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The Loves of Mao

By
April 18, 2008

Mao loves to swim.

Beside Li-Min’s bed, above her nightstand, there is evidence. A yellowing newspaper clipping displays Mao Tse-tung’s perfectly round head and shining eyes, bobbing brilliantly out of the Yangtze’s dark waves. He had just swum the three great rivers of China, proving to all that he was not only as mighty as nature, but also handsome in a bathing suit.

Mao’s historic swim was ten years ago, in the spring of 1956. Li was only been five years old when Mao made the headlines, proclaiming his love for the waves. She was sitting on her father’s lap at the dinner table when he read the article to her. To her, the river was something much too large to comprehend. It wasn’t like the rain puddles that filled the streets of the Wuhan: if she were to stick her small toes in the river’s water, she would make no ripple. She imaged that the great river would suck at her toes, pulling her deep within its murky waves where old shoes and lame crabs tumbled near the bottom.

Her father put down his soup bowl, pointed to the newspaper with inky fingers, and whispered, “That man is bigger than the Yangtze, you know.”

She widened her eyes. “Is he bigger than me?”

Her father laughed, picking her up abruptly and placing her down on the floor.

“You tell me. Is God bigger than you?”

* * *

At fifteen, Li loved Mao more than anyone: her boyfriend, her parents. In the corners of her exercise notebook, next to the phrases she diligently copied down from her little red book, were little red hearts. Scribbled inside these red hearts were “I loves”: I love Mao, I love China, I love swimming, I love revolution, I love Mao, I love Mao. When Li saw a young girl shaking hands with a grinning Mao on a poster outside the dormitory hall, she ran back inside because she didn’t want anyone to see her tears. Did that girl in the poster, that stupid girl with the ugly thick glasses love Mao like she did? Li thought not.

During her government class, the teacher led the class in a chorus of Mao song. You are the red sun in our heart. We have so many intimate words to speak to you; we have so many enthusiastic songs to sing to you. Strong, high-pitched voices sang this song twice over, the young girls in the class beaming brilliantly in their blue uniforms and raising their thin arms into the summer air with so much vigor, the ceiling fan shuddered. Thousands of red hearts are thinking of Beijing, Thousands of smiling faces are turning toward the red sun. We heartily wish our leader Chairman Mao a long life! In the back, Li let open her dry mouth and sang along, a violin elegantly out of tune. Hidden behind the spirit of the other girls, she clenched her little fists and pressed her legs tightly together. The long red socks she donned awkwardly slipped down to her ankles. She tried desperately to think like the other girls, to think of the future of China.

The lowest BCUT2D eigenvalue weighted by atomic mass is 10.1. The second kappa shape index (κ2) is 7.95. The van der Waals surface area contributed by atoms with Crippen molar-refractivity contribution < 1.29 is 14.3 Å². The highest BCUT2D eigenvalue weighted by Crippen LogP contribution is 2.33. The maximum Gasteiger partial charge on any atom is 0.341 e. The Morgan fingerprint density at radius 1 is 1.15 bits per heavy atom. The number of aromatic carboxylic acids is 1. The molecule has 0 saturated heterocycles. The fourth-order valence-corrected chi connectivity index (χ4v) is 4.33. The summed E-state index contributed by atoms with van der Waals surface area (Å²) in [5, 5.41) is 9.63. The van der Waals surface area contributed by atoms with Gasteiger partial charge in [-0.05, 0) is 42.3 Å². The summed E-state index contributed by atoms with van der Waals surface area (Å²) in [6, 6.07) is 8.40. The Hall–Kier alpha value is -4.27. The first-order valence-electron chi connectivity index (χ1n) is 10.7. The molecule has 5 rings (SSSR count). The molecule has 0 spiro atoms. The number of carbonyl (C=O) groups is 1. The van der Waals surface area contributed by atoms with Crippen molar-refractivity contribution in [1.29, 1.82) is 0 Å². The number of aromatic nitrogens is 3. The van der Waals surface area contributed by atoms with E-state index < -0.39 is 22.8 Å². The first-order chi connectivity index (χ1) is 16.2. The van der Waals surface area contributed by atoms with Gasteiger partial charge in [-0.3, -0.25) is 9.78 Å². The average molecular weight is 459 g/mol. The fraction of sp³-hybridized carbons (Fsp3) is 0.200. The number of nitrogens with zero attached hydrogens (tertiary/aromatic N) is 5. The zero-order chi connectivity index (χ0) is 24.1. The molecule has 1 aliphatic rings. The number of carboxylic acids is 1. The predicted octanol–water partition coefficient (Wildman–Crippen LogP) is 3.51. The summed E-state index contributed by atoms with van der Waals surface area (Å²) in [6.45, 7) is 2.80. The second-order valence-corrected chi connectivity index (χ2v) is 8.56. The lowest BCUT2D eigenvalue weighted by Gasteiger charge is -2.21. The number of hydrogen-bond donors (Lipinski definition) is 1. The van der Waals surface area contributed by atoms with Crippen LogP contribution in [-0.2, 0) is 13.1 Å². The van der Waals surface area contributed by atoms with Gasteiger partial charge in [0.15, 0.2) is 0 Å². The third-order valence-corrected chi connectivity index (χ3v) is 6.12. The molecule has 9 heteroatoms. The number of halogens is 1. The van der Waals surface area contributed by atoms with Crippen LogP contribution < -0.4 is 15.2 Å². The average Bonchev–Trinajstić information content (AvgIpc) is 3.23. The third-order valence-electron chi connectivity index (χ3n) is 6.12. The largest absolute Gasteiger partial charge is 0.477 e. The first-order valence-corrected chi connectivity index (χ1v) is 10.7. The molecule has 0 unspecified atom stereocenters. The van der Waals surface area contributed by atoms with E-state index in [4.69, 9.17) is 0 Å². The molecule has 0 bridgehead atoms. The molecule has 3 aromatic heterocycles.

But when Li sang, she felt a warmth rise from her toes to her thighs to her tightening chest. She breathed heavily, slowly, until she began to feel the afternoon sun from the window spill over her body, heating her curves. We have so many intimate words to speak to you. Closing her eyes, she imagined the voices and words of the girls flying upward into the spinning ceiling fan, turning the refrain into a rain of red falling upon her body. Before her, in the glowing redness of the delicious sun, she could see Mao’s face, smooth and ruddier than ever. That smiling face, that proud mole, that fullness. That man in the white bath robe.

A sharp voice. “Li-Min!” Mao’s face blurred, the sun melted, and the voices and words fell back into the girls’ ravenous mouths. Li opened her eyes.

“Comrade Li-Min, you’re not singing. Do you love Chairman Mao or do you not?” the teacher asked haughtily, her hands on her hips. The ceiling fan was painfully still. Her classmates turned in their brown loafers and stared at her with their red, laughing eyes.

Li-Min nodded quickly, wiping the sweat that dotted her nose.

* * *

On the carpeted floor were scattered articles of clothing: her boyfriend’s Red Guard uniform, her red knee socks, soiled underwear. He was murmuring a lustful language into her neck, clutching the side of her mosquito net tighter and tighter as he moved. In the blue wet of night, they were naked and she was thinking of Mao.